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A Journal on Endocrine System Diseases

Indexed/Abstracted in: EMBASE, PubMed/MEDLINE, Science Citation Index Expanded (SciSearch), Scopus
Impact Factor 1,118

Frequency: Quarterly

ISSN 0391-1977

Online ISSN 1827-1634


Minerva Endocrinologica 2008 June;33(2):75-84



Neurological and psychiatric disorders in thyroid dysfunctions. The role of nuclear medicine: SPECT and PET imaging

Lass P. 1, J. Slawek J. 2, Derejko M. 3, Rubello D. 4

1 Department of Nuclear Medicine, Medical University of Gdansk, Poland
2 Department of Neuropsychiatric Nursing, Medical University of Gdansk, Poland
3 Institute of Neurology and Psychiatry, Warsaw, Poland
4 Department of Nuclear Medicine, PET Centre, S. Maria della Misericordia Hospital, Istituto Oncologico Veneto (IOV)-IRCCS, Rovigo, Italy

Thyroid dysfunctions may be accompanied by numerous neurological and psychiatric disorders. The most known is cognitive impairment and depression in hypothyroid patients, as well as an increased risk of cerebrovascular accidents. A separate, although a rare entity, is Hashimoto’s encephalopathy. In hyperthyroidism there is an increased incidence of psychiatric disorders, including apathetic hyperthyroidism and hyperthyroid dementia. Functional imaging of cerebral blood flow and metabolism helped establish both global and/or regional decrease of both cerebral blood flow and metabolism in hypothyroidism, particularly in regions mediating attention, motor speed and visuospatial processing. Hypothy-roid dementia may be mediated by neurocircuitry different from that in major depression. Less is known on flow/metabolism changes in hyperthyroidism. Global blood flow may be slightly increased, with regional deficits of blood flow, particular in hyperthyroid dementia. As presented above radionuclide functional imaging showed some metabolic patterns in thyroid dysfunctions, but still many issues remain unresolved. In particular little is known about the underlying pathology of cognitive impairment and depression in hypothyroidism, which may differ from ones in euthyroid patients. Also little is known about the reversibility of changes in cerebral blood flow following thyroid replacement therapy. In hyperthyroid patients functional imaging might contribute to elucidate the background of apathetic hyperthyroidism and potential different background of psychiatric complications.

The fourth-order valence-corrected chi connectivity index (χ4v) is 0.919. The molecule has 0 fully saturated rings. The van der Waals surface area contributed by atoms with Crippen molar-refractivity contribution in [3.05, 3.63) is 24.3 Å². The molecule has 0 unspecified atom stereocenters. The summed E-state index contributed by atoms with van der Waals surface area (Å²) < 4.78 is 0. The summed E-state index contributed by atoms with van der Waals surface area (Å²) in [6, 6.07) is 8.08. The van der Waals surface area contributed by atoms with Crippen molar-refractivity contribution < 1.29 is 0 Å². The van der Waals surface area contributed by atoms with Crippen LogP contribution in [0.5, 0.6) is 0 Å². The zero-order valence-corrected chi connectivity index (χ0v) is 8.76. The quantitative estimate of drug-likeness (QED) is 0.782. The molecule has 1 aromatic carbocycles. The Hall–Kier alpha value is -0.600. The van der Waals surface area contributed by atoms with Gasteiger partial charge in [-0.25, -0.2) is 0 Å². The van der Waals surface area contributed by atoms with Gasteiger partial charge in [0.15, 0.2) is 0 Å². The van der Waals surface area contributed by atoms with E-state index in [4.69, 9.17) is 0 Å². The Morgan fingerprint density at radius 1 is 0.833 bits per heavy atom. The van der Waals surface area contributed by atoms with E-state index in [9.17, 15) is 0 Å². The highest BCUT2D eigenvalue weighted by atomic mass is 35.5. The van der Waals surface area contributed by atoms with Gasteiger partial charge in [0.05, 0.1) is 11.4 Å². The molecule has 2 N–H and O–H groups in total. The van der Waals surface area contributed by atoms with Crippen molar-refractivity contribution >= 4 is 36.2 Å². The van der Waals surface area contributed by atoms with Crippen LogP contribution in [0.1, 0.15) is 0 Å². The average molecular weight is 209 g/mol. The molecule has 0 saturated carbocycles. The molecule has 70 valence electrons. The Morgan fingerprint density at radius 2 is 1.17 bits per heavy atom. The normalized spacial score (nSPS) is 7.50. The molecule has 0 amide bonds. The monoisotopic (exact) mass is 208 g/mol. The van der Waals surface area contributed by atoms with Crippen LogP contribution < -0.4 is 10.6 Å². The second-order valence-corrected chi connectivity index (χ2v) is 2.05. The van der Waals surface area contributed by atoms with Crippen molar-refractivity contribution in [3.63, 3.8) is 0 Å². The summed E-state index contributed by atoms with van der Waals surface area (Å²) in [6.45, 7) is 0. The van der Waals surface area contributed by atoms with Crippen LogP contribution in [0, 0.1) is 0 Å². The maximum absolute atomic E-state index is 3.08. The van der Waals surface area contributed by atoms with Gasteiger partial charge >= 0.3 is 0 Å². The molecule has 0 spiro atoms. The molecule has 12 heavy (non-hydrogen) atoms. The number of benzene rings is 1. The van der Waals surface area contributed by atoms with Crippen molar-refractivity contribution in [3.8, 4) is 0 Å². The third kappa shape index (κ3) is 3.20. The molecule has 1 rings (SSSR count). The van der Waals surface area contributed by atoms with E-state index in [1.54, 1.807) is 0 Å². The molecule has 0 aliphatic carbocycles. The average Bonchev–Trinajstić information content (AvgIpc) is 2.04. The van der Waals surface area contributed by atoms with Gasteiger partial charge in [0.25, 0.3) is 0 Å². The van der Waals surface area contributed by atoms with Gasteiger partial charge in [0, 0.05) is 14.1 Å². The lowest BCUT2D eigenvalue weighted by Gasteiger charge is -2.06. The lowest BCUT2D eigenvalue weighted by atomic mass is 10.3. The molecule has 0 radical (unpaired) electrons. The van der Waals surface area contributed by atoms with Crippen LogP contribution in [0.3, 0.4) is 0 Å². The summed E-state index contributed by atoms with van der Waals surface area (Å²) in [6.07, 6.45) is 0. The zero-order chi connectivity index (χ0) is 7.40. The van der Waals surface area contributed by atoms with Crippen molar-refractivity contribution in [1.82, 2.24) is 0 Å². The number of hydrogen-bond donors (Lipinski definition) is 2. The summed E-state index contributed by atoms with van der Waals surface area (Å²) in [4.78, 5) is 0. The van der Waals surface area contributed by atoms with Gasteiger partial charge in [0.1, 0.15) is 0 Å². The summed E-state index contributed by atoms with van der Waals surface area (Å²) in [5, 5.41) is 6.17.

language: English


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